Samsung appears set to split itself into in two, after a disastrous year which saw the firm embroiled in political and governance scandals culminated with the recall of the combustible Note 7 devices.
The financial damage caused by the exploding batteries in the flagship Galaxy Note 7 phablet is likely to cost 6.1 trillion won (£4.2bn) according to the company's latest estimates. Samsung's woes mean that it is no longer the most profitable maker of Android phones, with China's Huawei taking that accolade.
Samsung's offices have also been raided by prosecutors as part of a political scandal which may ultimately topple President Park Geun-hye.
Calls for the company to be broken up are not new, and there have long been concerns among investors about the company's complex structure.
But Samsung's current position has given the upper hand to investors including the US hedge fund Elliott Management which owns 0.6 per cent of the company. Elliot and others are now increasing their demands that Samsung is split into an operational enterprise and holding company.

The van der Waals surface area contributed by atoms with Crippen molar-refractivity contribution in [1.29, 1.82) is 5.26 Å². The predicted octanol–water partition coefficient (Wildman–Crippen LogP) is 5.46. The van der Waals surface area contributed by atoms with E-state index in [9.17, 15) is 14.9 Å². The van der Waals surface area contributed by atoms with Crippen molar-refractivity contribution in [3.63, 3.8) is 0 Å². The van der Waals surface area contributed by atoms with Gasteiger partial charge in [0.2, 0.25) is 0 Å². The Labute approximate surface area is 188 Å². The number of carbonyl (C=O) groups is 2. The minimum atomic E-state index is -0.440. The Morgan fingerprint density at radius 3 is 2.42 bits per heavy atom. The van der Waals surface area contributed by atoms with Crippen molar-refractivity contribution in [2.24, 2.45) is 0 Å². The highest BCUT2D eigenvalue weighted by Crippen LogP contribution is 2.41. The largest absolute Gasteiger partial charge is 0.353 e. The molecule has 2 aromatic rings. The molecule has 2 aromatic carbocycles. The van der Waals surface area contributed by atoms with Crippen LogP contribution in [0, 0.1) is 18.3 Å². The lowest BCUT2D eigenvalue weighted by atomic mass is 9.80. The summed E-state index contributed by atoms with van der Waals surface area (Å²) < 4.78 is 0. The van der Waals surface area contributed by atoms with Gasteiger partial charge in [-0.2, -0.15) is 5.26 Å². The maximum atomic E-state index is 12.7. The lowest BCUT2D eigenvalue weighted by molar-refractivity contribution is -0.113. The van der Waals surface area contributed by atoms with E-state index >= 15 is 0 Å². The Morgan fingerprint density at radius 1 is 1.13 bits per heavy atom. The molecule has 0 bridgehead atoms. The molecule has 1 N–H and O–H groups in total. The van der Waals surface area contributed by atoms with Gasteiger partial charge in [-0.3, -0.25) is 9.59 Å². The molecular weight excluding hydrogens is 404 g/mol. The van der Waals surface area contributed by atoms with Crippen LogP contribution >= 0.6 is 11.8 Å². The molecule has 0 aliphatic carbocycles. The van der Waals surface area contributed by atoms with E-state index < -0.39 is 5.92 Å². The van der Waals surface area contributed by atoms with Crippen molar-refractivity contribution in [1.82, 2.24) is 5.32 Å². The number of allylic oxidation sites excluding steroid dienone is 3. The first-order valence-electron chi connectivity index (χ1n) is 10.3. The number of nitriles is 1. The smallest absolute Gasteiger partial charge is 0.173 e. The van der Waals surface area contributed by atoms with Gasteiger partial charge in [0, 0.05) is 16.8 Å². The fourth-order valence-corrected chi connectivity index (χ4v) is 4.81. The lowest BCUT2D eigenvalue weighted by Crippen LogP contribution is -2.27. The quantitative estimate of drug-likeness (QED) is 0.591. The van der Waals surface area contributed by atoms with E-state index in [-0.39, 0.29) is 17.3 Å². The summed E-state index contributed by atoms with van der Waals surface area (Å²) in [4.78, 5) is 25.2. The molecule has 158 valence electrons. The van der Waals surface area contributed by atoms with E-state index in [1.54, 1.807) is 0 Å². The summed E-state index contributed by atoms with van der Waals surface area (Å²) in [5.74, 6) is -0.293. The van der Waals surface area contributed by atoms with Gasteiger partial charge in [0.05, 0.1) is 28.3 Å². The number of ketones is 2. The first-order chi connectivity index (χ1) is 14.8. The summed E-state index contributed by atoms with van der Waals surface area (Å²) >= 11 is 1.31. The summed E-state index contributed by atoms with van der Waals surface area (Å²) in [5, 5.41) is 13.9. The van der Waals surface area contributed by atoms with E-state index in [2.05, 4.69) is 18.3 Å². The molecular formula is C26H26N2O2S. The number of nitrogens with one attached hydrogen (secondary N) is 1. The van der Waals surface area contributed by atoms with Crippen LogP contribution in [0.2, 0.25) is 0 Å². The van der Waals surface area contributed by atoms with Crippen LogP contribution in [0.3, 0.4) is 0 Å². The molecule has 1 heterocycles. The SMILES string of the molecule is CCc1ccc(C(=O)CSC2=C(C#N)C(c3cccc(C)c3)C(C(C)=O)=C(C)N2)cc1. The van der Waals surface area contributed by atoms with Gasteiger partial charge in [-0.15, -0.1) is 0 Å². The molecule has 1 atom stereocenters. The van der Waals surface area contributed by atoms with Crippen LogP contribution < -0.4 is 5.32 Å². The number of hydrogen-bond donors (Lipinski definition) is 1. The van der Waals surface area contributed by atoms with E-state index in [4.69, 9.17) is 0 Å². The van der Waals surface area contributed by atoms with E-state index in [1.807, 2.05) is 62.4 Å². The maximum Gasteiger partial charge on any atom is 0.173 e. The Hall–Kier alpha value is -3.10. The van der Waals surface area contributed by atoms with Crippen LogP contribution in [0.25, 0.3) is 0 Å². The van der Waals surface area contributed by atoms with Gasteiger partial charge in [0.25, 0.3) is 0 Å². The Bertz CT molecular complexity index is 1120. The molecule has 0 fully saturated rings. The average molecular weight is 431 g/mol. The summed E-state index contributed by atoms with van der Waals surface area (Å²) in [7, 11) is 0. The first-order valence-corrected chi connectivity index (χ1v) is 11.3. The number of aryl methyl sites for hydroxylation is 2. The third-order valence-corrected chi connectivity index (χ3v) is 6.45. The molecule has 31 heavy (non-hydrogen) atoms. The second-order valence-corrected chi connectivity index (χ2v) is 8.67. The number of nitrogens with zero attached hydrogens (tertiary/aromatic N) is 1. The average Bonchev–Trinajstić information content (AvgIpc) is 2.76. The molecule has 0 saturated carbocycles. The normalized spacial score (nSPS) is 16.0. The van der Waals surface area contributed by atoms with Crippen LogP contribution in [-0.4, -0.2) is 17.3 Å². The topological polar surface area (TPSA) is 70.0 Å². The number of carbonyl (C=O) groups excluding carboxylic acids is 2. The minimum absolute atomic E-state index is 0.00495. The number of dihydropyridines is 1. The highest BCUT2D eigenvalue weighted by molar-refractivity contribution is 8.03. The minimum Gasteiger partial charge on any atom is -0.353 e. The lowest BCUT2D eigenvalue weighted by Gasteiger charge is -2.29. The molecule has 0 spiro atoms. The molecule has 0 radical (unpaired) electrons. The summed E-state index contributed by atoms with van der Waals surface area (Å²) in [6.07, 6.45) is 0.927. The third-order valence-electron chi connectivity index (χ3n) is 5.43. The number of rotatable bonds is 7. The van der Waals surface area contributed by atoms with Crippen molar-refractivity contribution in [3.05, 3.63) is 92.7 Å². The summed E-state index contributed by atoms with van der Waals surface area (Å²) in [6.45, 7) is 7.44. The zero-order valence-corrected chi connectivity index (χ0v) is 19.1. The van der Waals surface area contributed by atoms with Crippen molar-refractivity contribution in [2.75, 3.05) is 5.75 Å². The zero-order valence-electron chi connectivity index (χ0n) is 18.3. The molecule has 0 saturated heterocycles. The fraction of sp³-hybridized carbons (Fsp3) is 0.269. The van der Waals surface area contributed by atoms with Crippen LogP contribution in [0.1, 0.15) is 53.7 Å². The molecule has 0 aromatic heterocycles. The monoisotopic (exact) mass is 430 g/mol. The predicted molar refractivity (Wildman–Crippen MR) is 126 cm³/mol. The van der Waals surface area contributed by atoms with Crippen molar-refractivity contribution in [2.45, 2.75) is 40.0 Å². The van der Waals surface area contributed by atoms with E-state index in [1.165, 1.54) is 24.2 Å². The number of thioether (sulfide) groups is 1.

Elliot also wants Samsung to pay out 30 trillion won (£21bn) in a special dividend to shareholders.
Samsung has not disclosed its plans yet, although it is reportedly considering the option of a split and was planning a conference call Tuesday to discuss the issue, according to the Seoul Economic Daily.
A break up of Samsung into two separate companies would be welcomed by investors, according to analysts.
Such a move would also allow a smooth takeover by the company by Lee Jae-yong from his father Lee Kun-hee, who suffered a heart attack in 2014 but remains leader of the Samsung Group.
Other changes may be in store for Samsung too, with Lenovo mulling a purchase of the firm's ailing PC business for around one trillion won (£680m).
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